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A pneumothorax is an abnormal collection of air in the pleural space – between the lung and the chest wall. They can be:

  • Primary – no underlying lung disease.
  • Secondary – to underlying lung disease – such as COPD

They can also separately be classified as spontaneous or traumatic. 

The majority of cases of spontaneous pneumothorax are minor and will self resolve, but in a small number of cases, a one way valve can form, allowing more and more air into the pleural space. We call this a tension pneumothorax and it is a medical emergency. Left untreated, a tension pneumothorax is fatal.

Pneumothorax. Image from Wikimedia Commons. Author: BruceBlaus

Epidemiology and Aetiology

Primary Spontaneous Pneumothorax (PSP)

  • Usually the result of rupture of a pleural “bleb” – the bleb is often from congenital defect in the tissue of the alveolar wall.
  • These blebs are more common in tall young men
  • Rare – incidence from 4 – 40 per 100,000 per year
  • More common in men – M:F is around 2.5:1
  • Recurrence rate of 25-50% – usually recur within the first year
  • Patients typically in their 20’s – rare after age of 40
  • Risk factors inlude
    • Smoking (including smoking cannabis) – about 90% of cases occur in smokers – smoking probably increases the risk by causing airway inflammation. The risk is proportional to the amount smoked
    • Family history – 25% of cases have an associated FHx
    • Marfan Syndrome
    • Homocystinurea
  • A tension pneumothorax occurs in about 1-2% of cases

Secondary Pneumothorax

Causes include

  • COPD
  • Cystic fibrosis
  • Lung malignancy
  • Pneumonia
  • TB


  • Are often similar acute events, whether or not they are primary or secondary
  • Symptoms typically develop at rest
  • Sudden onset shortness of breath and pleuritic chest pain – usually on the side of the pneumothorax
  • Symptoms often proportional to the size of the pneumothorax
  • Reduced breath sounds on affected size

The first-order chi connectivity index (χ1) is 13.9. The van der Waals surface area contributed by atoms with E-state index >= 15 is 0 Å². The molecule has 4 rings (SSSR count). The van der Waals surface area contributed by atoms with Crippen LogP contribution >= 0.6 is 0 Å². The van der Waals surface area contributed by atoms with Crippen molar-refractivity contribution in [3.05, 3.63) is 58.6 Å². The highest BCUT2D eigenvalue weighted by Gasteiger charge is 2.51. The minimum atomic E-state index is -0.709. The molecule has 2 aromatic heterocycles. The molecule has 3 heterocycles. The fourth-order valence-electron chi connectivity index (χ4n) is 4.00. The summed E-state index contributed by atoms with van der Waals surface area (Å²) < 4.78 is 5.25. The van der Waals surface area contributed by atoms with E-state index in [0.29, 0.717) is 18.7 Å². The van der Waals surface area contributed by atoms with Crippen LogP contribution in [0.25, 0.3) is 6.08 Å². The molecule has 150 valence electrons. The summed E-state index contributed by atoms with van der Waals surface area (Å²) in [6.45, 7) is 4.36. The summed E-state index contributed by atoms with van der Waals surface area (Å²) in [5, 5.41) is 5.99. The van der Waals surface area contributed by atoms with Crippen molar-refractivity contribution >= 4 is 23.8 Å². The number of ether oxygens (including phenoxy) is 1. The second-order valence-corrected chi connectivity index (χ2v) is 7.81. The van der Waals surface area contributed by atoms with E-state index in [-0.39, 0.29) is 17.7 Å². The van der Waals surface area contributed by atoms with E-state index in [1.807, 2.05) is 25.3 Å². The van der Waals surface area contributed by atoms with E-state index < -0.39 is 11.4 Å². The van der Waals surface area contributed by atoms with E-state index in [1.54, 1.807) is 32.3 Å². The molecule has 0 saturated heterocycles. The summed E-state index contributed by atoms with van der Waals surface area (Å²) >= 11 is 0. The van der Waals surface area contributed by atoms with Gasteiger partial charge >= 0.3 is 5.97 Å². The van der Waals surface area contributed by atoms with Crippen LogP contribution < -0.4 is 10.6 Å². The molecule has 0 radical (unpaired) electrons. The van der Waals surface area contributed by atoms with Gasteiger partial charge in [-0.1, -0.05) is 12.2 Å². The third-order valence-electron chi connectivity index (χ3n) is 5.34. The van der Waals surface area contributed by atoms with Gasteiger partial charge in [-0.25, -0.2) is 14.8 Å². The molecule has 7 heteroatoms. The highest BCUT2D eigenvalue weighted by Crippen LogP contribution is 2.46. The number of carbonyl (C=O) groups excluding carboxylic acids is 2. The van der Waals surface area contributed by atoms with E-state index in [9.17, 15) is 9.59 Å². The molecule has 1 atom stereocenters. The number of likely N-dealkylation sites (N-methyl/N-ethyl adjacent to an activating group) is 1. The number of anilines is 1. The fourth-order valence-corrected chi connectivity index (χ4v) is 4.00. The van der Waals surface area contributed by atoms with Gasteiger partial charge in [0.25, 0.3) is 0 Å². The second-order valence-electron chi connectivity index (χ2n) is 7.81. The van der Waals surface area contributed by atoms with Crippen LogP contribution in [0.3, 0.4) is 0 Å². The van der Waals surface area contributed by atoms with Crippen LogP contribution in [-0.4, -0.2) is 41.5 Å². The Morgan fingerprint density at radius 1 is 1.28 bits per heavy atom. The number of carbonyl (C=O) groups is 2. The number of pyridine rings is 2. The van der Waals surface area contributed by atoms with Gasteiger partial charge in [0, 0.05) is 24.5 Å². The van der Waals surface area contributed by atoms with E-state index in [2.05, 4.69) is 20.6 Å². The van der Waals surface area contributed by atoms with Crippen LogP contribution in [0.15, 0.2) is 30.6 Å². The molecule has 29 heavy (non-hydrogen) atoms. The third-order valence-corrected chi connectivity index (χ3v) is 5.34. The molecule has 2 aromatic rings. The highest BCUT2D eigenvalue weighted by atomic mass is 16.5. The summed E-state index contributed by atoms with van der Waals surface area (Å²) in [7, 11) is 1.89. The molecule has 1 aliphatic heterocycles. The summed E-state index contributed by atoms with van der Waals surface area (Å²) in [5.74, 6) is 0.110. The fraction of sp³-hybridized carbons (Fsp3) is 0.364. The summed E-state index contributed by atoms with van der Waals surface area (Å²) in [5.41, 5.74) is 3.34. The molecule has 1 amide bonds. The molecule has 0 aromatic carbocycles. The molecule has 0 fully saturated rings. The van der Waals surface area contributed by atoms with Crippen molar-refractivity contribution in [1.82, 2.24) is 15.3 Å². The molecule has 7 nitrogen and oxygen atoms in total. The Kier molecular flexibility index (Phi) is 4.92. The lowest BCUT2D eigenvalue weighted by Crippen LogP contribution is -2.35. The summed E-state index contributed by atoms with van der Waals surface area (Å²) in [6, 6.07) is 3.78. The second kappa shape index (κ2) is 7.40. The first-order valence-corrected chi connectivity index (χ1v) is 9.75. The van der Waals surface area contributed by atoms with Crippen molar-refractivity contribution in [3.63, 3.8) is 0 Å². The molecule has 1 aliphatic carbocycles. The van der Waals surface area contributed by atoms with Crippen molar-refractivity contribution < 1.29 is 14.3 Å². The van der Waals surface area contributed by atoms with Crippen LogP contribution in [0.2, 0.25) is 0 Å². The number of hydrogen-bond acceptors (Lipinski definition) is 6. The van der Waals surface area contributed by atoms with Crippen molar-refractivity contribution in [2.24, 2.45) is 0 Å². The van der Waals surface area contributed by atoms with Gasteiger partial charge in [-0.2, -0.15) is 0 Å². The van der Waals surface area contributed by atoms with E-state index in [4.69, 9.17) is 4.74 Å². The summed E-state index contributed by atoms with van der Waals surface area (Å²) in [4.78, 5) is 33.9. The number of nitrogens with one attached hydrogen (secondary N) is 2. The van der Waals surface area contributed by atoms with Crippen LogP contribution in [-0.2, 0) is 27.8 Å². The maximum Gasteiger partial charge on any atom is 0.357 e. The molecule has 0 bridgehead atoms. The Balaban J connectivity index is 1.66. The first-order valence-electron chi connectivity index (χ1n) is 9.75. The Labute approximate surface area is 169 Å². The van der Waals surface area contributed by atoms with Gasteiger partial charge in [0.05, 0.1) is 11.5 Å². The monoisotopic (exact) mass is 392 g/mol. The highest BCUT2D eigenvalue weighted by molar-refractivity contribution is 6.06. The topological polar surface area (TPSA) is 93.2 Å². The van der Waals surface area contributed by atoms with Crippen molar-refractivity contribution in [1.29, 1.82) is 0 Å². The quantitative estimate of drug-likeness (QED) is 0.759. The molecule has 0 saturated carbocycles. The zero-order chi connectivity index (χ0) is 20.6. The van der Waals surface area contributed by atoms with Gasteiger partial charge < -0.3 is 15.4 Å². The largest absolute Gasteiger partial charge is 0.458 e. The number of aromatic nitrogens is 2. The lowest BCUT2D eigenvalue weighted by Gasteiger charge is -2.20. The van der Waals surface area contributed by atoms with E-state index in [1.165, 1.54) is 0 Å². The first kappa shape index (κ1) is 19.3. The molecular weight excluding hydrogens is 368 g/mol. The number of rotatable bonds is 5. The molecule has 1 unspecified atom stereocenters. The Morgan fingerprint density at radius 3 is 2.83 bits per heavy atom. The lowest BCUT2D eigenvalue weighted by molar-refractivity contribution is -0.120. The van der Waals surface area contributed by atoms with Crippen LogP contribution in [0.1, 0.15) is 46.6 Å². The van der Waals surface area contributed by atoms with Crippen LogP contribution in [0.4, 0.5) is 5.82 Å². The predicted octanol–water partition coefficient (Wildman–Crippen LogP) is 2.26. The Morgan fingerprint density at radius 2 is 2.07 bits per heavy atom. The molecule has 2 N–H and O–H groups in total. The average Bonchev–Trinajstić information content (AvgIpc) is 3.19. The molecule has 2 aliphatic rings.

• Hyperresonance to percussion on affected side
  • Hypoxia
    • Hypercapnia is not usually present
  • Symptoms are often more severe in secondary pneumothorax – presumably due to the reduced reparatory reserve seen in underlying lung disease

A pneumothorax can be can be divided into:
Standard or simple pneumothorax

  • Air in the pleural space, but the volume is not increasing.
  • On CXR: trachea is not deviated. Lung collapse may be visible (sometimes subtle – decreased vascular markings around the outer lung field)

Tension pneumothorax – LIFE THREATENING

  • Air in the pleural space, and the volume continuing to increase. Typically due to the formation of a one-way valve, allowing air into the pleural space on inspiration, but not out again on expiration.
  • On CXR – the trachea may be deviated away from the side of the pneumothorax. Lung collapse likely to be more obvious.
  • A tension pneumothorax causes rapidly increases intra-thoracic pressure. This reduces venous return to the heart and causes cardiac arrest if not treated quickly.

Clinical features of a Tension Pneumothorax:

  • Plueritic chest pain
  • Breathlessness
  • Tracheal deviation
  • Reduced breath sounds in the affected area and hyper-resonant on percussion

Note that these features may not be present – and when they are present are a very late sign – the patient is likely to be peri-arrest!

Differentiating a simple pneumothorax from a tension pneumothorax

A tension pneumothorax will have:

  • Worsening clinical signs and symptoms (simple will be stable)
  • Tracheal deviation
  • Haemodynamically unstable
    • Hypotensive
    • Tachycardic
    • Elevated respiratory rate


Compression of the mediastinum = Decrease Cardiac Output (compressed heart) , increase Heart Rate, jugular vein distension, cardiac arrest


Often a clinical diagnosis. A tension pneumothorax should be a clinical diagnosis – in a truly life threatening situation there is no time to wait for an x-ray! The x-ray of a tension pmneumothorax is sometimes referred to as “the x-ray you never want to see” – because ideally it should have been diagnosed and treated beforehand.

Chest X-ray and CT

Pneumothoraxes are equally visible on inspiratory and expiratory chest x-rays. A standard inspiratory film is all that is usually required.

Typically, pneumothoraxes are small, and often appear as a ‘rim’ of air around the lung. It is often possible to see a white line which represented the edge of the normal lung tissue. Externally to this, there will be NO vascular lung markings.

Larger pneumothoraxes are more obvious, with a clearly collapsed lung, and a large proportion of the hemithorax with no vascular margins. Check for mediastinal shift (which would indicate the presence of a tension pneumothorax). The absence of mediastinal shift does not eclude a tension pneumothorax – and the diagnosis is often clinical (signs of haemodynamic instability), as it often not possible to tell the difference on x-ray findings alone.

Check for any underlying lung disease to differentiate between a primary and secondary pneumothorax.

Indications for CT

  • Evidence of underlying lung disease on CXR
  • Uncertain diagnosis
  • Not routinely indicated